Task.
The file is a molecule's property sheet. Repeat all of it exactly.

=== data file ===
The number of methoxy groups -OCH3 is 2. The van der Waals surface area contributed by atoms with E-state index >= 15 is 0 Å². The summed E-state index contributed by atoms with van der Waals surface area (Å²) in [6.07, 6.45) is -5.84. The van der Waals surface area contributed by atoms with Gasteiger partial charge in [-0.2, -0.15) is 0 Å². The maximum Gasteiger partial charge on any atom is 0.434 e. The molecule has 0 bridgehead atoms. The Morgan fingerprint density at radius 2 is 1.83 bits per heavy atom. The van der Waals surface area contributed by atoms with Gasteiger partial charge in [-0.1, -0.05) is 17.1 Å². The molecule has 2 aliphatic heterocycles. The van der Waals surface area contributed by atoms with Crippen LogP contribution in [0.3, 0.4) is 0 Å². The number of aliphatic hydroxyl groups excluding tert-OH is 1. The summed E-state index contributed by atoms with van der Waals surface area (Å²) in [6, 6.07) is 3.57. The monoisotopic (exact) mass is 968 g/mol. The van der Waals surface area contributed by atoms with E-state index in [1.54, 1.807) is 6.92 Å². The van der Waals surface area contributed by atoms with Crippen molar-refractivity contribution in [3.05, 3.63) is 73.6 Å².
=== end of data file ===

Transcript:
The number of methoxy groups -OCH3 is 2. The van der Waals surface area contributed by atoms with E-state index >= 15 is 0 Å². The summed E-state index contributed by atoms with van der Waals surface area (Å²) in [6.07, 6.45) is -5.84. The van der Waals surface area contributed by atoms with Gasteiger partial charge in [-0.2, -0.15) is 0 Å². The maximum Gasteiger partial charge on any atom is 0.434 e. The molecule has 0 bridgehead atoms. The Morgan fingerprint density at radius 2 is 1.83 bits per heavy atom. The van der Waals surface area contributed by atoms with Gasteiger partial charge in [-0.1, -0.05) is 17.1 Å². The molecule has 2 aliphatic heterocycles. The van der Waals surface area contributed by atoms with Crippen LogP contribution in [0.3, 0.4) is 0 Å². The number of aliphatic hydroxyl groups excluding tert-OH is 1. The summed E-state index contributed by atoms with van der Waals surface area (Å²) in [6, 6.07) is 3.57. The monoisotopic (exact) mass is 968 g/mol. The van der Waals surface area contributed by atoms with E-state index in [1.54, 1.807) is 6.92 Å². The van der Waals surface area contributed by atoms with Crippen molar-refractivity contribution in [3.05, 3.63) is 73.6 Å².